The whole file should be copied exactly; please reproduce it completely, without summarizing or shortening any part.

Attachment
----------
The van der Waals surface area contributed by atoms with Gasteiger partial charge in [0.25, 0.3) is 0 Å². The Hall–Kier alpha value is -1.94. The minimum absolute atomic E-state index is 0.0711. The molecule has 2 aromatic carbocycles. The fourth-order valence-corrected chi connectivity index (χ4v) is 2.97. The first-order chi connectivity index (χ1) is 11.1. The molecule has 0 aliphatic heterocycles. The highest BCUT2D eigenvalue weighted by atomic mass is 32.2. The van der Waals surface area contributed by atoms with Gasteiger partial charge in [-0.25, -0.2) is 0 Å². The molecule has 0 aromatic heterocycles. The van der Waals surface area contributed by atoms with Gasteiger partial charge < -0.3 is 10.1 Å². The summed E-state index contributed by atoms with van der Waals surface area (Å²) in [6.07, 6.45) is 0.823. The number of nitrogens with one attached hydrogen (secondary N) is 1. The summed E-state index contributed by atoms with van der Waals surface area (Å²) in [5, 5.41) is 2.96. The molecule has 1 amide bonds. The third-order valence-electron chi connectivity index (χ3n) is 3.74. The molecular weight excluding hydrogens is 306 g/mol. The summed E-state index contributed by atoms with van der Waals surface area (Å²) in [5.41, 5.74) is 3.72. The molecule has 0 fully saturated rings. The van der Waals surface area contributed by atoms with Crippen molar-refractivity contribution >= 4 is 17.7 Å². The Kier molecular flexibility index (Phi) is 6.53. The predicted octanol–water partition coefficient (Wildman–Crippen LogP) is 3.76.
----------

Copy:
The van der Waals surface area contributed by atoms with Gasteiger partial charge in [0.25, 0.3) is 0 Å². The Hall–Kier alpha value is -1.94. The minimum absolute atomic E-state index is 0.0711. The molecule has 2 aromatic carbocycles. The fourth-order valence-corrected chi connectivity index (χ4v) is 2.97. The first-order chi connectivity index (χ1) is 11.1. The molecule has 0 aliphatic heterocycles. The highest BCUT2D eigenvalue weighted by atomic mass is 32.2. The van der Waals surface area contributed by atoms with Gasteiger partial charge in [-0.25, -0.2) is 0 Å². The molecule has 0 aromatic heterocycles. The van der Waals surface area contributed by atoms with Gasteiger partial charge < -0.3 is 10.1 Å². The summed E-state index contributed by atoms with van der Waals surface area (Å²) in [6.07, 6.45) is 0.823. The number of nitrogens with one attached hydrogen (secondary N) is 1. The summed E-state index contributed by atoms with van der Waals surface area (Å²) in [5, 5.41) is 2.96. The molecule has 1 amide bonds. The third-order valence-electron chi connectivity index (χ3n) is 3.74. The molecular weight excluding hydrogens is 306 g/mol. The summed E-state index contributed by atoms with van der Waals surface area (Å²) in [5.41, 5.74) is 3.72. The molecule has 0 fully saturated rings. The van der Waals surface area contributed by atoms with Crippen molar-refractivity contribution >= 4 is 17.7 Å². The Kier molecular flexibility index (Phi) is 6.53. The predicted octanol–water partition coefficient (Wildman–Crippen LogP) is 3.76.